Doctor of Philosophy
Shaw, Gary S.
The RBR E3 ligase parkin is recruited to the outer mitochondrial membrane (OMM) during oxidative stress where it becomes activated and ubiquitinates numerous proteins. Parkin activation involves binding of a phosphorylated ubiquitin (pUb), followed by phosphorylation of parkin itself, both mediated by the OMM kinase, PINK1. However, targeted mitochondrial proteins have little structural or sequence similarity, with the commonality between substrates being proximity to the OMM. The objective of this thesis was to identify the molecular consequences of parkin phosphorylation, interaction with pUb and how this promotes ubiquitination activity of known Ub-acceptor proteins and parkin itself.
The three-dimensional structure of the isolated pUbl domain revealed structural changes that alter the surfaces charges to disrupt the autoinhibitory interaction. In the presence of pUb, this releases pUbl and promotes the active form of parkin. Parkinson’s disease related substitutions throughout the Ubl domain reduce the rate of phosphorylation by PINK1, destabilize the domain and alter autoubiquitination.
Also shown is a model of activated parkin bound to pUb and an E2-Ub conjugate established from NMR chemical shift perturbations. The RING0/Rcat interface is distant from the E2-Ub binding site but it remodelled to increase exposure to the catalytic cysteine. These experiments provide evidence that parkin phosphorylation and E2 Ub recruitment act synergistically to enhance a weak interaction of the pUbl domain with the RING0 domain and rearrange the location of the Rcat domain to drive parkin activity.
Finally, parkin was shown to efficiently ubiquitinate acceptor proteins pre-ligated to pUb and phosphorylation of parkin triggers autoubiquitination activity. Parkin phosphorylation is not required for acceptor-pUb ubiquitination. In fact, only phospho-parkin induced self-ubiquitination and deletion of Ubl or mutation at K211N inhibited self-ubiquitination. We propose divergent parkin mechanisms whereby parkin-mediated ubiquitination of acceptor proteins is driven by binding to pre-existing pUb and subsequent parkin phosphorylation triggers autoubiquitination. This finding is critical for understanding parkin’s role in mitochondrial homeostasis and has implications on targets for therapeutics.
Summary for Lay Audience
Parkinson’s disease (PD) is a devastating neurodegenerative disorder that affects more than 6 million people around the world. The typical “shaking disorder” symptoms arise as brain cells that create dopamine, an important signalling molecule for coordination and movement, are damaged and die. In the majority of cases, PD development is sporadic and damage occurs with age-related to environmental factors. In approximately 10% of cases, PD is genetically inherited through mutations in several genes and typically causes much earlier development of symptoms (under 40 years of age). The gene which encodes the enzyme Parkin is mutated in over 50% of familial PD patients.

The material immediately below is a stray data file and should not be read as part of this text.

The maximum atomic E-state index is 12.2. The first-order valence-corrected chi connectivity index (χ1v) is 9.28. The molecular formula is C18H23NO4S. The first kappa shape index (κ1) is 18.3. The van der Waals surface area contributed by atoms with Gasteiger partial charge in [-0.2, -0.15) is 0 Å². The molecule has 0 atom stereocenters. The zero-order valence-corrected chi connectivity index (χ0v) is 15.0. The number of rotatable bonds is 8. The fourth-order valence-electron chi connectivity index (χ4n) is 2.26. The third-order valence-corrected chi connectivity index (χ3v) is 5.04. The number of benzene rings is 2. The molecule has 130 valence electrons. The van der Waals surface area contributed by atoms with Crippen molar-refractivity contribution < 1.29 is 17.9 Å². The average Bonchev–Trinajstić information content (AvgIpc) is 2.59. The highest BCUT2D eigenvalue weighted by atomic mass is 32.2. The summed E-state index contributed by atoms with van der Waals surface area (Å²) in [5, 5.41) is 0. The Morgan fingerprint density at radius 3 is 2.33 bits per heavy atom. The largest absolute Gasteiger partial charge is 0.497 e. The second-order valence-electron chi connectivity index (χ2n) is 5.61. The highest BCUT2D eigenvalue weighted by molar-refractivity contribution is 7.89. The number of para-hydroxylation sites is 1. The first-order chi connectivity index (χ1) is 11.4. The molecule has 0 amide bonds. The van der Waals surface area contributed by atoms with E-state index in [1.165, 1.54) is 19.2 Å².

Parkin exhibits protective properties by tagging proteins on damaged mitochondria with a small molecule called ubiquitin and this event signals for mitochondrial removal. When mutated, parkin does not efficiently transfer ubiquitin for this signal, leading to increased cellular exposure to damaging agents normally contained within mitochondria. Using biophysical techniques and functional assays, this thesis investigates the three-dimensional protein structure of parkin and the molecular details of ubiquitin transfer. Under normal conditions, parkin exists in a state that is inactive. Gradual activation occurs in two stages, both driven by another PD associated gene product, PINK1. In the first stage, parkin is recruited to a protein pre-labeled with a modified ubiquitin molecule and this enables parkin to transfer additional ubiquitins onto that protein. In the second stage, parkin itself becomes modified and further activated. This leads to additional ubiquitin ligation and is the likely signal for initiating mitochondrial degradation. Known PD mutations have various affects in all aspects of parkin function from activation to ubiquitin transfer. Dopamine producing brain cells are particularly sensitive to mitochondrial damage. Investigation into parkin’s native structure and function is important for understanding the defects that lead to PD and for influencing potential therapeutics.
Dunkerley, Karen, "New Perspectives on Phosphorylation State in the Parkin Ubiquitination Cascade" (2021). Electronic Thesis and Dissertation Repository. 7861.
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Available for download on Thursday, June 29, 2023